Religion can unite us

In the last chapter of the encyclical letter Fratelli Tutti, the Holy Father Pope Francis extols the virtues of the different religions as contributors to building fraternity and defending justice in society. He believes that as believers, we are convinced that, without an openness to the Father of all, there will be no solid and stable reasons for an appeal to fraternity. We are certain that “only with this awareness that we are not orphans, but children, can we live in peace with one another.” He says that our faith experience and from the wisdom accumulated over centuries, as well as from lessons learned from our many weaknesses and failures, we, the believers of the different religions, know that our witness to God benefits our societies. The effort to seek God with a sincere heart, provided it is never sullied by ideological or self-serving aims, helps us recognize one another as travelling companions, truly brothers and sisters.

Pope Francis points out that “among the most important causes of the crises of the modern world are a desensitized human conscience, a distancing from religious values and the prevailing individualism accompanied by materialistic philosophies that deify the human person and introduce worldly and material values in place of supreme and transcendental principles.” On the role of religions in societies, the Holy Father says that the Church, while respecting the autonomy of political life, does not restrict her mission to the private sphere. On the contrary, “she cannot and must not remain on the sidelines” in the building of a better world, or fail to “reawaken the spiritual energy” that can contribute to the betterment of society. The Church “has a public role over and above her charitable and educational activities.” She works for “the advancement of humanity and of universal fraternity.”

The Pope is cognizant of the ways in which God works in other religions, and “rejects nothing of what is true and holy in these religions. She has a high regard for their manner of life and conduct, their precepts and doctrines which… often reflect a ray of that truth which enlightens all men and women.” Yet we Christians are very much aware that “if the music of the Gospel ceases to resonate in our very being, we will lose the joy born of compassion, the tender love born of trust, the capacity for reconciliation that has its source in our knowledge that we have been forgiven and sent forth. If the music of the Gospel ceases to sound in our homes, our public squares, our workplaces, our political and financial life, then we will no longer hear the strains that challenge us to defend the dignity of every man and woman.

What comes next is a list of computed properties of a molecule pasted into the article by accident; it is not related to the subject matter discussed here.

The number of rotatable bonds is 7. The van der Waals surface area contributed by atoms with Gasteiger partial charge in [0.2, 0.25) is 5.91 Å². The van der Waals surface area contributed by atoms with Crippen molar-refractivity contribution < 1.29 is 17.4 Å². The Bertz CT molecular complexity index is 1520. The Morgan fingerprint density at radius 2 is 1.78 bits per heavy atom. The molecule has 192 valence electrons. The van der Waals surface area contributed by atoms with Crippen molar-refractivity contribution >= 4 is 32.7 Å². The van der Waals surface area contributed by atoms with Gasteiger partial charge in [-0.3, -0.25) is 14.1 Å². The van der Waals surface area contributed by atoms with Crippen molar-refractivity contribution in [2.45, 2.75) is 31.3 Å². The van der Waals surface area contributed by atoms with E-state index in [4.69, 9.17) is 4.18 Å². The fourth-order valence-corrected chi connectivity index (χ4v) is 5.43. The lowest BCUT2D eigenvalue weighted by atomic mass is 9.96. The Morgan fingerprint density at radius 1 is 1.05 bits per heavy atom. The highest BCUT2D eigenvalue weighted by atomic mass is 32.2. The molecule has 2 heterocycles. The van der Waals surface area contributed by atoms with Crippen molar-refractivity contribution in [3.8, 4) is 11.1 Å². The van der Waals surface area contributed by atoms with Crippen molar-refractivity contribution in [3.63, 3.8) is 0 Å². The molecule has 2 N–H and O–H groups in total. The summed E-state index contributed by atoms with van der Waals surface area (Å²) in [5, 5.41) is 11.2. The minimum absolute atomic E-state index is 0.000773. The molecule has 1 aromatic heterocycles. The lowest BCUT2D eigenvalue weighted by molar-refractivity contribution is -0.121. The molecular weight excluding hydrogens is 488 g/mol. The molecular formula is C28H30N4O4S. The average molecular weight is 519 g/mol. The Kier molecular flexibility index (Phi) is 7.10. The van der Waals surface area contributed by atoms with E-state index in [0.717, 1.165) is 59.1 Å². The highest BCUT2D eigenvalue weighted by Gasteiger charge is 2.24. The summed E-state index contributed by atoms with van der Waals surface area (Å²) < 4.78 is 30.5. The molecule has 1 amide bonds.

Amidst the reality of the existence of many religions and beliefs, the Pope believes that peace is possible between them. According to the Holy Father, its point of departure must be God’s way of seeing things. “God does not see with his eyes, God sees with his heart. And God’s love is the same for everyone, regardless of religion. Even if they are atheists, his love is the same. When the last day comes, and there is sufficient light to see things as they really are, we are going to find ourselves quite surprised.” It follows that “we believers need to find occasions to speak with one another and to act together for the common good and the promotion of the poor. The truth is that violence has no basis in our fundamental religious convictions, but only in their distortion, the encyclical letter explains. Sincere and humble worship of God “bears fruit not in discrimination, hatred and violence, but in respect for the sacredness of life, respect for the dignity and freedom of others, and loving commitment to the welfare of all.

The Pope then makes reference to his fraternal meeting with the Grand Imam Ahmad Al-Tayyeb, where the two religious leaders “resolutely [declared] that religions must never incite war, hateful attitudes, hostility and extremism, nor must they incite violence or the shedding of blood. These tragic realities are the consequence of a deviation from religious teachings. They result from a political manipulation of religions and from interpretations made by religious groups who, in the course of history, have taken advantage of the power of religious sentiment in the hearts of men and women.

For his final reflection of universal fraternity, the Pope reveals his inspirations in writing the encyclical letter Fratelli Tutti, particularly Saint Francis of Assisi, and others who are not Catholics: Martin Luther King, Desmond Tutu, Mahatma Gandhi and many more. He gives special mention also to Blessed Charles de Foucauld who, drawing upon his intense experience of God, made a journey of transformation towards feeling a brother to all.

Religion can divide us, even justify killing each other. But if people were faithful to the roots of our faiths, Pope Francis argues that religion can heal and unite us.


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